(For his part, Yaruss told Streetsblog, “Some people have alleged that I have a conflict of interest. I freely admit I own a car and drive regularly. That said, I am confident in my ability to be fair and reject any allegation of bias because I own a car.”)

Supporters of the resolution dispute Gross’s framing and say that the best way to build “common ground” is to demand that the city study the impact of congestion pricing mere months before it is scheduled to start.

That’s why members of the neighborhood’s car-free majority spent hours over the weekend making signs for Tuesday’s meeting, several reading, “Are you afraid of a study?” (with the word “study” in the drippy, blood font popular in horror movie posters).

Streetopia UWS Director Lisa Orman is a supporter of the study, but added she has been appalled at how car owners like Gross have demagogued the issue and gotten the community board to hand-hold the car-owning minority. Indeed, Gross had not signed up for the two closed-door meetings held by Council Member Helen Rosenthal on Wednesday and Sunday, yet he was allowed to attend while others who had not signed up were denied entry.

Those meetings were dominated by discussion of how the community board would undertake Tuesday’s meeting to ensure that both sides are heard — to the point of perhaps capping the discussion at 25 supporters of free parking and 25 opponents of it (a weird balance in a neighborhood where the vast majority of residents are car-free).

“The rhetoric from Tag Gross and other free parkers, who continue to flier our neighborhood with inaccurate, inflammatory calls to action, shows us just how important this entitlement is to them,” Orman said. “The sad part is that there are plenty of ways that we could improve the public realm for the vast majority of Upper West Siders — think busways, daylighting, neckdowns, bike corrals — but we continue to debate whether or not we can even study the status quo.”

Oman sees the curbside space differently than Gross, and is urging her neighbors to attend the meeting and share their own version of a streetopia.

“Would you like less congestion on your streets? How would that change your life? How about less double-parking? What about the safety benefits of daylighting every corner? Or, dare I say, what about the social benefits of calmer traffic and places to sit and chat with your neighbors (not just on alternate side parking days)? Your voice matters, too,” she said.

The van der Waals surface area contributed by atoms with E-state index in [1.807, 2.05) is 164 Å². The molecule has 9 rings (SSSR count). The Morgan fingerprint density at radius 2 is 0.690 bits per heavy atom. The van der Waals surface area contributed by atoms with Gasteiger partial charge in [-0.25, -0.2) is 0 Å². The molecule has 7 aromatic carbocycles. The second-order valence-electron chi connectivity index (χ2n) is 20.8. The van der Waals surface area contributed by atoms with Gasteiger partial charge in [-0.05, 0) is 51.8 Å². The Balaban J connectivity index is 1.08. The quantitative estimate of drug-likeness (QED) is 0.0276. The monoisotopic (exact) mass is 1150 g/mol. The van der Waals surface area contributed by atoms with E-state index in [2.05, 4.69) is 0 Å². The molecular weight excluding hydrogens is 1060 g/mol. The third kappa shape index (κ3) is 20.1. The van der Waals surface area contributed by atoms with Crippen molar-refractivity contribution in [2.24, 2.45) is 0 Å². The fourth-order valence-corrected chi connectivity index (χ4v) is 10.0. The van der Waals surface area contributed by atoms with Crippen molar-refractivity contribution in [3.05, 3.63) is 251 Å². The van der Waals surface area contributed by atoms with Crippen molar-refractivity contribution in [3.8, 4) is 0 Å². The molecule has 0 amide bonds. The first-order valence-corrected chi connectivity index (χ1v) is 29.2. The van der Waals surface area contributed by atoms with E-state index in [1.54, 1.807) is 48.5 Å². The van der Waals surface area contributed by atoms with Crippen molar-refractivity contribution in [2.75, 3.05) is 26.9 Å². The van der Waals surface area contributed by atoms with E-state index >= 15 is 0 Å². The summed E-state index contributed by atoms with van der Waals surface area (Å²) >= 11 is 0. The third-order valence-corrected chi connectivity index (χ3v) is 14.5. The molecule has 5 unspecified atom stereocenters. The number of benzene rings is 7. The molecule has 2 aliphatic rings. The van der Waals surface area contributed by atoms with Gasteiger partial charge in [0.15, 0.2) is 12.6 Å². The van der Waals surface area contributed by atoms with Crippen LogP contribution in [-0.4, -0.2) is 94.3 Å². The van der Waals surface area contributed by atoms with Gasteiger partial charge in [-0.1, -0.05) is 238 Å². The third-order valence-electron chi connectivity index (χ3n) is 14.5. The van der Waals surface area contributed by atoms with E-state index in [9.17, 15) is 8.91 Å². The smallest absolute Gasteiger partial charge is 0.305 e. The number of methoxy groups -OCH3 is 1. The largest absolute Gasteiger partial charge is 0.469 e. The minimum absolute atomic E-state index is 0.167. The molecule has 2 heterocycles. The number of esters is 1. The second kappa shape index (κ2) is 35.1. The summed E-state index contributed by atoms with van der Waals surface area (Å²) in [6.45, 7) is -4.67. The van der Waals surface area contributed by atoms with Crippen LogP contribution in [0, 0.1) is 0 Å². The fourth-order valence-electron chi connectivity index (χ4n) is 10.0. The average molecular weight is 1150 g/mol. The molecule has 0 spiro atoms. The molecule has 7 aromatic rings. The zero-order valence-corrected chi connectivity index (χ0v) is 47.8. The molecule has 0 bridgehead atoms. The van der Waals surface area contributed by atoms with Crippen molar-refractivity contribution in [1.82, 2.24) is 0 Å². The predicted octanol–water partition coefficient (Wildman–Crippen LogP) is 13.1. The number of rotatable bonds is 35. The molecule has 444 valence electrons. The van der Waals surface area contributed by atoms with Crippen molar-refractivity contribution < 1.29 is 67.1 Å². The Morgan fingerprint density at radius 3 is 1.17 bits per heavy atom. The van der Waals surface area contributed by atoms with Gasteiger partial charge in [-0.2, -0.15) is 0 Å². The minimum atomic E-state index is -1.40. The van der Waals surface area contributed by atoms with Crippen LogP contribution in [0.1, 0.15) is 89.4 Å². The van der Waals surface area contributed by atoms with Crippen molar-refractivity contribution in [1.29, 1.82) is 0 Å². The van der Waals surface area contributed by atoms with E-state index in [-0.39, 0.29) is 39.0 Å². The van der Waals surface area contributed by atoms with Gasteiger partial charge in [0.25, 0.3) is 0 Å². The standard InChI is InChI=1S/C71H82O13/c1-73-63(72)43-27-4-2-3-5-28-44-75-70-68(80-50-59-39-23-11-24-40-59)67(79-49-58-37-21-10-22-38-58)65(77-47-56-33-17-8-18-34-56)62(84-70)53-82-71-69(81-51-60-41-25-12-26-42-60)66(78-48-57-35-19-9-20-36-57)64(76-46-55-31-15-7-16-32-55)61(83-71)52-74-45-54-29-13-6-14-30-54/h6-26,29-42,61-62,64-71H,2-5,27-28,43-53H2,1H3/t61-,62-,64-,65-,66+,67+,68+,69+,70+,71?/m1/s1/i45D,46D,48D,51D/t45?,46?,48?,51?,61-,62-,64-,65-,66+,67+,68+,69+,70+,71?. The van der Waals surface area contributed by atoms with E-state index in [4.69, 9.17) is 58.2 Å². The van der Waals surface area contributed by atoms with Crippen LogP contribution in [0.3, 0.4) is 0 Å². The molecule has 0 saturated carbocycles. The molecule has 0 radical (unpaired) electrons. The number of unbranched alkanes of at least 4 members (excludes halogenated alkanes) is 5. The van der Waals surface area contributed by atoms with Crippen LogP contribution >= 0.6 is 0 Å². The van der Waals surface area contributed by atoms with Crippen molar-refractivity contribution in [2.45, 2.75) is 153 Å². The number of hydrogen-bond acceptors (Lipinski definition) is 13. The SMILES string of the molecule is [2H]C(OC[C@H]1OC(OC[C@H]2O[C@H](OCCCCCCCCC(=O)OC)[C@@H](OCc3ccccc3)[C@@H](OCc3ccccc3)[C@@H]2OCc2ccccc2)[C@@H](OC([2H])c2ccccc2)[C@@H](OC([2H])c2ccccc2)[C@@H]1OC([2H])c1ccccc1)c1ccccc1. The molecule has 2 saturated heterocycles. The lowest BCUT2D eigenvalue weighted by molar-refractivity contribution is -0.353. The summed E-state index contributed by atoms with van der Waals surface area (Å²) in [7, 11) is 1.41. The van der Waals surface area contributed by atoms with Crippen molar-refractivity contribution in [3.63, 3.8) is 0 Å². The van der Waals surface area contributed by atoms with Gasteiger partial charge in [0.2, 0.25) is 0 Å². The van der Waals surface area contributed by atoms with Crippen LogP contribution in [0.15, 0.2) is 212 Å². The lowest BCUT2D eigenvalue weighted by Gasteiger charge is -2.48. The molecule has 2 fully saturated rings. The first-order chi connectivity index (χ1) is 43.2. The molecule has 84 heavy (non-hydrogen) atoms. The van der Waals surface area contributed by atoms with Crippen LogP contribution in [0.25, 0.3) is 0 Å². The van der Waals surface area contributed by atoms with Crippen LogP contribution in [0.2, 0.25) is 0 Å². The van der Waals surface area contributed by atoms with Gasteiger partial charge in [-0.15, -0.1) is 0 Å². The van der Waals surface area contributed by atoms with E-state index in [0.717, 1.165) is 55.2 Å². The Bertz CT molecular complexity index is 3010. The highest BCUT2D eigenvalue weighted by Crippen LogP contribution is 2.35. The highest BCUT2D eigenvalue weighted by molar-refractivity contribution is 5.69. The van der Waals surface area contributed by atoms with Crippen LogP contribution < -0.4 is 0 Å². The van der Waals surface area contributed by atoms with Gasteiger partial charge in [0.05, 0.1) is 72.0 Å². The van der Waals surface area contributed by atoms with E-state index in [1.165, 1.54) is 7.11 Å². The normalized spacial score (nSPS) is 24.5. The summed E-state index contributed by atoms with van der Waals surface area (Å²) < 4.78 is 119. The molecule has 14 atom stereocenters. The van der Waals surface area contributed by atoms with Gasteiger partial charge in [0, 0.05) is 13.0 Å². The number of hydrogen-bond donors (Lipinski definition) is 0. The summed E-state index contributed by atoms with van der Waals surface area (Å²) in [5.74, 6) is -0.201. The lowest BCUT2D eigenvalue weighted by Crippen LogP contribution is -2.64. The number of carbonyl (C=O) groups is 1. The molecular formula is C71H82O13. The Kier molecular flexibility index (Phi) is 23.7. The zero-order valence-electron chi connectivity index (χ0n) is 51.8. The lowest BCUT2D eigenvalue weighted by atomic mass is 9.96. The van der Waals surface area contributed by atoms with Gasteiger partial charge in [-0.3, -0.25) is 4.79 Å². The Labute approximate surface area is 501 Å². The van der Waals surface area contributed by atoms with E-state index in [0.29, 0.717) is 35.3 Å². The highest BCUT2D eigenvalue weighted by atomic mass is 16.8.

At the end of the day, it’s no mere conspiracy theory of Tag Gross to think that the neutrally worded resolution is the beginning and end of this debate. Indeed, the study will likely reveal that the current allocation of curbside space is grossly imbalanced towards the least-efficient use: the storage of cars that are rarely used. Once that finding is confirmed, the study will set in motion a chain of events that will force the city to finally address how the current curbside allocation touches on all the conditions that everyone agrees are bad: congestion, unsafe roads, poor transit, garbage inches from already crammed pedestrians and, in general, unlivable streets.

Car owners like Gross want to keep everything the way it is, with their vehicles dictating how street space is allocated. Supporters of the resolution envision streets with wider sidewalks, safer bike lanes, freely flowing crosstown bus routes and less congestion because fewer people are cruising around looking for parking. And they think that a study is the first step.

Which side are you on? We know where the mayor is — on the car owners’ side.

“If we’re going to tell people they can’t park on their street, no, that does not ring true to me,” he told reporters in November, when he was last asked about the resolution. “I think we need to keep finding every solution to reduce the use of motor vehicles in New York City, and I’ll look at a whole range of things, but if you go so far as telling people they can’t park on their street, no, I’m not there.”

Community Board 7 at Congregation Rodeph Shalom, 7 W. 83rd St. between Central Park West and Columbus Avenue, Tuesday, Feb. 4, 6:30 p.m.